Development of digital technology provided secure voice communications for high-level government officials during WWII. The United States entered World war II without true security capability, but the technical groundwork for a solution was in place at the Bell Telephone Laboratories (BTL). Even with this foundation, the SIGSALY speech encryption system was a huge challenge, for it demanded many unique developments, not simply improvements.

The system was formally put into use on July 15, 1943 in a conference between the Pentagon and London. Twelve terminals were eventually deployed under Army Signal Corps contract and terminals were established in Washington, D.C., London, Paris, North Africa, Hawaii, Guam, Manila, and Australia, among others.

17. Encryption Disk

The SIGGRUV encryption disk contains random pulses and control tones that ensured absolute security for teleconferences between U.S. leaders in Washington and World War II theater headquarters. A duplicate set of disks was located at each end of the communications circuit.

There were two turntables to play the disks: one for transmitting and two for receiving at each terminal.The turntables at each terminal end had to be synchronized to within 0.2 of a millisecond even though separated by up to 10,000 miles and connected by high frequency radio - an incredible accomplishment in 1942.

18. SIGABA: M-135-C (Army), CSP-888 (Navy)

SIGABA was the most secure COMSEC device in use by any nation during WWII and was called the American Big Machine by German cryptanalysts.

Developed from the U.S. Army and Navy attempts to create a cipher machine suitable for high level communications, the resulting machine began what was to be two decades of operational use. There is no know instance of SIGABA generated cipher being broken during World War II.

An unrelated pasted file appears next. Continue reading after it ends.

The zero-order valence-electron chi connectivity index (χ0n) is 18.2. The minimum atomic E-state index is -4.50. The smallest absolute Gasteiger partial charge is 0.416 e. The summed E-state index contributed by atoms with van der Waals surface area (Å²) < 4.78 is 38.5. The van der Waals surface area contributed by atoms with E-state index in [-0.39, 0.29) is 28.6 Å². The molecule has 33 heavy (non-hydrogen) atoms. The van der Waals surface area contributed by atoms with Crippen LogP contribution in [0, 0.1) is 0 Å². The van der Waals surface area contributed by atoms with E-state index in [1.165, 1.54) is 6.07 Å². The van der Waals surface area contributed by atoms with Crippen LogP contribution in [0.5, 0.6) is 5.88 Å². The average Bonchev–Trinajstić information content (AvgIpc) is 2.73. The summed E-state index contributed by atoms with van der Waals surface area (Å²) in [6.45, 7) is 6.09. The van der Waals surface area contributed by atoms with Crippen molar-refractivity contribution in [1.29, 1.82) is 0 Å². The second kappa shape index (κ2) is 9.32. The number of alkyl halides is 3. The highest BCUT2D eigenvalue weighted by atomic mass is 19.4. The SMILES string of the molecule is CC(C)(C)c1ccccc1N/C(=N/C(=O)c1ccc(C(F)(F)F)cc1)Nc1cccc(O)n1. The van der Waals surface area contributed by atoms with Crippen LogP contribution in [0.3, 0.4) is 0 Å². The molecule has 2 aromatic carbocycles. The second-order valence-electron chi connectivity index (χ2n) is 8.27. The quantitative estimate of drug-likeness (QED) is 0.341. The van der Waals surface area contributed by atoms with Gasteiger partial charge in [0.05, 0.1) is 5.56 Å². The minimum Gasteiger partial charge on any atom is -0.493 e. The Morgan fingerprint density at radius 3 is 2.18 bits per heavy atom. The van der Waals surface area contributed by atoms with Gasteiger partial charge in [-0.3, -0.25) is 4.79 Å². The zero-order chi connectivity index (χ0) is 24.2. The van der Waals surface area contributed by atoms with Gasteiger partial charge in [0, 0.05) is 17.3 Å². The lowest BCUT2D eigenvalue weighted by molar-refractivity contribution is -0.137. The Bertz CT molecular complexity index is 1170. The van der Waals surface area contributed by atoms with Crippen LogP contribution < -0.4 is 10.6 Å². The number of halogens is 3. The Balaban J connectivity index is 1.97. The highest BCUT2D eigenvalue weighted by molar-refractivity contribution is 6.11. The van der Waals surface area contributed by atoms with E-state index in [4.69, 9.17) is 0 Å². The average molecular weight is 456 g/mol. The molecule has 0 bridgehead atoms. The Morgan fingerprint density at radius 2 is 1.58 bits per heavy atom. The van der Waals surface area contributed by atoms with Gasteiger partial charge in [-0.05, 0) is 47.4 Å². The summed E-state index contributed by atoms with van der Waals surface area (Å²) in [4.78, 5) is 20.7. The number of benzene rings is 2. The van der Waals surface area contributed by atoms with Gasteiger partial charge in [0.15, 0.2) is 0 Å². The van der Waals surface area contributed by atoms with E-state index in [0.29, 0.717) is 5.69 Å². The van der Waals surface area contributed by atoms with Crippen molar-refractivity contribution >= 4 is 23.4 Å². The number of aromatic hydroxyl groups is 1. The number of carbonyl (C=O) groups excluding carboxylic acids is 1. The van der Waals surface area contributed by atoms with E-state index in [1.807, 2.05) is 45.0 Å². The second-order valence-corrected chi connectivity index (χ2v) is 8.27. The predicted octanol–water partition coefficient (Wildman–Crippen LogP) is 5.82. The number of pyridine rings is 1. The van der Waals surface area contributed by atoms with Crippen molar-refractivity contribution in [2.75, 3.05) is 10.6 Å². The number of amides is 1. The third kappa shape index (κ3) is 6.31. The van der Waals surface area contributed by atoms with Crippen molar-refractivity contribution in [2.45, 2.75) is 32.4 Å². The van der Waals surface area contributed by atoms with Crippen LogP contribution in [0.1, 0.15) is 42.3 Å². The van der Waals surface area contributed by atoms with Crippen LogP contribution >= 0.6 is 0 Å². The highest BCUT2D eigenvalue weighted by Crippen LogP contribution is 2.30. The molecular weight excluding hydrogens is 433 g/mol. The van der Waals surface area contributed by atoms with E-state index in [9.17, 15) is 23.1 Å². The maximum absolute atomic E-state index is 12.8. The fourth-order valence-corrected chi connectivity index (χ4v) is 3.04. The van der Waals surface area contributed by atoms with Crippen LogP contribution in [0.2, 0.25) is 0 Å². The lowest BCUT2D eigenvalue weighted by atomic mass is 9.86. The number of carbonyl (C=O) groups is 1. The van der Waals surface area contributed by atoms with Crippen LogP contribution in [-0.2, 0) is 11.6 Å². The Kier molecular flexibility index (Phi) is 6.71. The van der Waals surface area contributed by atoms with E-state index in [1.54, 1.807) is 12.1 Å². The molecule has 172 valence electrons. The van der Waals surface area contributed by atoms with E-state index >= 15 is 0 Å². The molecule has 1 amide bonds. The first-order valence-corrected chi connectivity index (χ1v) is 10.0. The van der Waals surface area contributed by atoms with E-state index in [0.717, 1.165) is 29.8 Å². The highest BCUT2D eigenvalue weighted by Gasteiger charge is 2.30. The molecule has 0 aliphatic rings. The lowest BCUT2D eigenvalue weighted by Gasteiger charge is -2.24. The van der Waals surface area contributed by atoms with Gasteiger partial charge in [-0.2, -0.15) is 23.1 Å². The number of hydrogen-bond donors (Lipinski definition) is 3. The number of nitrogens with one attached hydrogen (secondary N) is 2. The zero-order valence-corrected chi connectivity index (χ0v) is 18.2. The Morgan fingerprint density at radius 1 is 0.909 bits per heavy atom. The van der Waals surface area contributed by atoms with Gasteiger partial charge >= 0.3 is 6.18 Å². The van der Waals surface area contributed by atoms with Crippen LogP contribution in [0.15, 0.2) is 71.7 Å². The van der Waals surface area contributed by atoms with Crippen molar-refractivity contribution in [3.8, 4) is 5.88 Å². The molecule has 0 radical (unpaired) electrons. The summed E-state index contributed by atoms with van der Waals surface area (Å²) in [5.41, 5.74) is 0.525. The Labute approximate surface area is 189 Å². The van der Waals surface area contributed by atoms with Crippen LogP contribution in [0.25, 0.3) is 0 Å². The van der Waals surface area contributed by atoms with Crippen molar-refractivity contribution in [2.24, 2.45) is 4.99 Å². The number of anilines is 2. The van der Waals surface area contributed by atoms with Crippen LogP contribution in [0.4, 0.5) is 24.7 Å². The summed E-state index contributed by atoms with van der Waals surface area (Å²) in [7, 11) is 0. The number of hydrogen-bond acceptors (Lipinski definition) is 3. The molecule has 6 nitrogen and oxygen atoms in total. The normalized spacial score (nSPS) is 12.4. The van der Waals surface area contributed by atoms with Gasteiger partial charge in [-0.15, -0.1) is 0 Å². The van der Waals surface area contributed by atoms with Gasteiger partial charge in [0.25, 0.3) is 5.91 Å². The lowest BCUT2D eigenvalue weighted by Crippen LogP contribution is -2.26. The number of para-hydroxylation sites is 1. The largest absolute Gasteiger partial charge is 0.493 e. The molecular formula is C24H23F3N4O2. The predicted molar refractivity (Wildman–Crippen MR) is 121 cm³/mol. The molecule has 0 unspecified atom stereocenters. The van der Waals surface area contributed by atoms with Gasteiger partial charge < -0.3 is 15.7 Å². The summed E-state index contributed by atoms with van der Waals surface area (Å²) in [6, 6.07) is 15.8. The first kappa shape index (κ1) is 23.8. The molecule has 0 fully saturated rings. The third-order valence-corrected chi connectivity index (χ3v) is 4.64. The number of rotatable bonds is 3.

19. Native American Code talkers

Native Americans used their native languages for combat communications during WWII. The Comanche, Choctaw, and Navajo Tribes were used most frequently as code talkers, but members of other tribes such as Creek, Pawnees, Cherokees, Menominee, Chippewa, and Hopi also were used, all speaking in their own tongue.

Navajo code talkers took part in every assault the U.S. Marines conducted in the Pacific from 1942 to 1945. They served in all six divisions, transmitting messages by radio and telephone in their native language, a code which the Japanese never broke. Code talkers were used on a lesser scale by the Army in Europe and North Africa.

20. Navajo Code Talkers Dictionary

The original group of 29 Navajo recruits created the initial code and developed the dictionary. Each recruit had to memorize the entire vocabulary of over 400 terms. The developers of the original code assigned Navajo words to frequently used military terms that did not exist in the Navajo language.

For words that had to be spelled out, the receiver of a message heard a string of unrelated Navajo words. He translated each Navajo word into English and then used only the first letter of the English equivalents to reconstruct the message.

Information on this page is based on signs and other information at the National Crypologic museum in Annapolis Junction, MD.